When multiplying a value with a billion (for some reason I need to do that), The resulting value is not right. What is wrong and how can I solve it?
----------begin_max5_patcher---------- 365.3ocqSFsaBBCEF95xSQSubgQn0Jws61ywhwTfiZMPKos5by369nEvoajL cStflS6Om9wGzCQHRtdOXI3mwuhQnCQHTXJ+Dn9ZDoVrunRXCwHKqzps0j3t kZDFQM3.yBPIxq.ejz90Zio25p.W3AY8ytTqbV4GgjTVxP3tjt2afNX76ivQ hwjbgZEAOuOmrLPgNeyizLxY8T0xQXoWLRQE4KFjpADnmf1UrVpVsv.Ettsi ynsnfmvy7CTtGLLKMIEO2+LGih72huRGof2ZAbfAGrOrKjGvzzgKxnRhdiRR pbiqF9MpF1uqF5L+vro+KyTCVqXE7C0PmlkvtONYbgL4tKD1rm7C7PgWNWHj .DjJo56mtBMzO+kVxp2ZJFdEFHFmd5coDrNoR3jZ04g3WDZsrrDTmeFrTZ8G KChHczuWWMO7qgmr+HOc5RzzrCL19dFPo82mMZiuLKNTJUckgNRLvN4Pddju aGi9Dz+kb3G -----------end_max5_patcher-----------
But still the value is not correct, this is the result: 156199993344.
Long story short, you can’t!
Integer values in Max (and most other programming languages and environments) have a quite limited range, about -2 billions to 2 billions. If you try to represent a value falling outside these boundaries, you’ll obtain some nonsense number.
Floating point values have a much wider range, but at some point you’ll fall outside of it and you’ll get an "infinite" value.
On the other hand, integers within their valid range are always exact; floats are always approximate, and the greater their absolute value, the worse the approximation… So, what you’re doing in your patch is multiplying some number fairly close to 156.2 for some other number fairly close to 10^9, and you’re getting a result fairly close to 1.562*10^11… if it makes any sense…
----------begin_max5_patcher---------- 560.3oc2WFsaaBCEF9Z3o.4KmxhvFigr61ywzTkSvM0UDCx1oKaU8ce3igtz 1sEGFhoRt.jsO7me94yGRdLNBss4jvfR9TxWRhhdLNJBlxMQT+3HzA9oc0bC TF515F0wCnU9kZ4Z9AgUnuQn3aqEtRR6Wq4nsVXseuU302cobKZUBZKWsGk7 095tsQYMxe.UgIqGt7VsvHTVtU1ntQK1Y8pPy1zURBKMycJs+vyh04Mop6qE LK9YWZ2cmTs+LYHvUlQHvIFHF4UB4uA.kH8yJqfPnY68er.cl+Uco.rxm0Rd MxsvSwwtCqBLWUhu0o5flVwIvnnOjfSG9rF82S1+sDMuH+xIJ4RIJYCERTb5 ERT7aSzxoMQ++SpLHWokS.oRXEilTyWNjpOQIoSAo5w9QQprkFoBvEsLeJH0 T5nI0rkCo5Sz7hIfTwErQSpzEYOUZHc.tHoh66.LFREuv5olsgLEjJF6NUt4 5AUx6TP85PtReLQIif3Xu6PtqCdxIikcvSbWtCBiguW7lrAmyVS9iYxDGGDn qDE1PgKup3HvWiBJhpkpW+O.AO4l+kYjo4nd2vca+OrL4W9pRXrREze4rZJe QM2IqpDpy29UIMtcjf6S+sOqB0MYA3F1r4lx.bSwr4FV.tIe1bCN.2PmO2DR 3PlM6PCvMYylaHA3F778nJj833YDcB4gEdrMc78m4ssOHzldMAqz81p6aztg rUvPoxODTDoEOHGpuL1o1Sw+DbOmWhE -----------end_max5_patcher-----------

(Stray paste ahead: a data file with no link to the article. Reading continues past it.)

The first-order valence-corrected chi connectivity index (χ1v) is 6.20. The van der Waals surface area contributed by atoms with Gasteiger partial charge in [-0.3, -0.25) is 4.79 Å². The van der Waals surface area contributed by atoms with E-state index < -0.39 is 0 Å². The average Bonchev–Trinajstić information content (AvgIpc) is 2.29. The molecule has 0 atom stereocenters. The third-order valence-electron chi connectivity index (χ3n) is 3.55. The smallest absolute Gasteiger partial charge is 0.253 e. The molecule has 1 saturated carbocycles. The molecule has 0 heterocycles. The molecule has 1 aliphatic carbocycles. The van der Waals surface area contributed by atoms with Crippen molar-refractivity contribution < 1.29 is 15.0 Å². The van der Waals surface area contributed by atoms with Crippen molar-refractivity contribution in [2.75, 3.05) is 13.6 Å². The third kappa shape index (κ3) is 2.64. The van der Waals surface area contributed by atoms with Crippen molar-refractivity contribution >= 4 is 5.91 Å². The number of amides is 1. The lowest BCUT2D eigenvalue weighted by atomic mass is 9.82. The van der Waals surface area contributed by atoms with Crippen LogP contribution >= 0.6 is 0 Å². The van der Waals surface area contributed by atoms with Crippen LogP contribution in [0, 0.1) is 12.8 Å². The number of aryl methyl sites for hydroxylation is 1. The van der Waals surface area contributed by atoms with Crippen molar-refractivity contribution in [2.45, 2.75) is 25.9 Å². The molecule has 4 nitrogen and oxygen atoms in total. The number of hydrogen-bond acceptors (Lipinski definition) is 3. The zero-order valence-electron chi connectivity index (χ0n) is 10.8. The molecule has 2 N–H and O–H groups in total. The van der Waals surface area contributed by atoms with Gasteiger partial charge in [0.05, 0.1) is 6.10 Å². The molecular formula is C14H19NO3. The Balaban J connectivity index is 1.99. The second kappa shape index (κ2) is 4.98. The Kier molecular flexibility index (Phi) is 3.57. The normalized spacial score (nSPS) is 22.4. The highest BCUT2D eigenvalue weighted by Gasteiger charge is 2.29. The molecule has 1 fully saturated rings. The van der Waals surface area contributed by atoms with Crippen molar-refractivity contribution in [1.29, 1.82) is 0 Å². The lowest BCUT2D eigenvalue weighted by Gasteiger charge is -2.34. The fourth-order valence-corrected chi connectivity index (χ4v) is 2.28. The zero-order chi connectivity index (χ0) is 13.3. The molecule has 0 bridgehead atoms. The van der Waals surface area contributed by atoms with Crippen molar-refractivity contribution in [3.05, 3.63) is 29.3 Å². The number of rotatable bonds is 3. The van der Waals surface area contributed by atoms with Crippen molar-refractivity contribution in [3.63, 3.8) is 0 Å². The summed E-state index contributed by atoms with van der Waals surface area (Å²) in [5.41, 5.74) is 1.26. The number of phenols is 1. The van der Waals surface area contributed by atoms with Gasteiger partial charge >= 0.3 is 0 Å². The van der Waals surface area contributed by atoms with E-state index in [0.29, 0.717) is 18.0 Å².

sorry for the bad news!
When multiplying a value with a billion (for some reason I need to do that)
It would be worth asking yourself if you really "need to do that". And how precise the result needs to be.
You’re banging your head against the limits of the IEEE 754 floating point specification. Which, incidentally, is more accurate floating point arithmetic than what was available when NASA put a man on the moon. Just for a point of perspective.
Your "incorrect" result of 156199993344 is off by the enormous «ahem» amount of 0.0004%. If you really higher accuracy, there are other ways of dealing with computer arithmetic to maintain greater precision, but most of them take a fair amount of work; the details depend on your needs. So, just what is that you’re doing that requires picometer accuracy?